Don’t paint yourself into a corner—caulk before you start
Looking to put a fresh coat of paint on your home, but you’ve noticed a few areas that could use some caulking? When it comes to whether you should caulk before or after the painting process, it should always be before. Trying to do so after would end up with a bunch of spots that don’t match the rest of the home.
What Is Caulking?
Caulking is a broad term used for a variety of different sealant materials. You use caulking to repair cracks, holes, or joints that are relatively small. According to the Department of Energy, these types of repairs should be no wider than a quarter-inch.
Different materials tackle certain jobs better than others. So while you might use household silicone caulk for faucets and tile in the home, you wouldn’t want to use that same material outside.
Instead, in this instance, you’d want to use a polyurethane or latex base, which does well outdoors.
Common caulking compounds include:
Why It’s Important to Caulk Before Painting Your Home’s Exterior
The reason you caulk before painting the exterior of your home is so there’s no opportunity for the paint to get into the home itself. It also saves you time down the road, as you’ll need to paint over the caulk anyway. Caulking before also ensures the paint creates a protective layer over the caulking itself, extending the lifespan of the material.
Besides painting, you should caulk for these reasons as well:
Keep water from entering the home
Prevent insects from entering the home
Helps insulate the home
Prevents condensation from building in the cracks and holes
How Do You Caulk Your Home Before Painting?
To apply caulking, you’ll want to clean and prepare the area first. Caulking doesn’t necessarily mean you can paint the same day either. A quick rundown on prepping the area and caulking includes:
1. Scrape any old paint, caulk, or debris that may be in the crack or hole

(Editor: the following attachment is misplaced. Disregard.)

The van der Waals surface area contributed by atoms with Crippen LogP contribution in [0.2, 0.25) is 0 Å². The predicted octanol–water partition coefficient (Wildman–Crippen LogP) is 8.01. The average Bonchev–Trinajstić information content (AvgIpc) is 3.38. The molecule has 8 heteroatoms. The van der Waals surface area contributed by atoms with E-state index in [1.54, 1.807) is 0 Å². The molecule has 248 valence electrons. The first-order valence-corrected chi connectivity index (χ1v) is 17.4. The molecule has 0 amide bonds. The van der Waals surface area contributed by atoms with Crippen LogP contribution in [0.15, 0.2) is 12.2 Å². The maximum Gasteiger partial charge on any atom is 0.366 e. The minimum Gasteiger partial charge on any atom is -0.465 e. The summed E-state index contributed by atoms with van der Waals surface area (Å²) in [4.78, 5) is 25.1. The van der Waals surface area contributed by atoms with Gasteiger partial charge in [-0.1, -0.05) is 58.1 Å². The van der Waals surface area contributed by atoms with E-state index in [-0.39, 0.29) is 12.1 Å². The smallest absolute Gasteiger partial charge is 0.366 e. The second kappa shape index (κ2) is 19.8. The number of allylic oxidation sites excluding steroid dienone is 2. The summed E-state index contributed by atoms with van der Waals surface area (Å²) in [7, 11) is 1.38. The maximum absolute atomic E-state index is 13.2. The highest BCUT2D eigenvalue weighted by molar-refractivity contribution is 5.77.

2. Make sure the area where the caulk is going doesn’t get wet (so don’t save this for a rainy day)
3. Ensure you have the right type of caulk for the job
4. Apply the caulk and wait at least 24 hours before painting
If you’re unsure of what type of caulking to use, how to properly caulk, or simply don’t have the tools necessary, consider hiring a handyperson to tackle the job instead.
What Types of Repairs Don’t Require Caulking?
While caulking is handy for quite a bit of jobs, it’s still limited. Anything relatively larger than a quarter-inch is best left for a more thorough repair job. When you hire house painters, they should run a thorough check to see what needs to be repaired before they start the job.
Large repairs that caulking typically won’t handle include:
Cracks or holes larger than a quarter-inch
Any metal such as garage doors
Is It Better to DIY or Hire a Pro to Caulk?
Caulking is a relatively easy process that most individuals can tackle on their own, even if you’ve never touched a hammer before. However, this only applies to small caulking jobs.
If you know there are gaps in your home you don’t feel comfortable accomplishing yourself, it’s always best to bring in a handyperson. In most instances, it’s best to have an exterior painting company come out and give you a quote that includes the list of repairs needed. That way, they can handle the tough work and you can sit back and relax.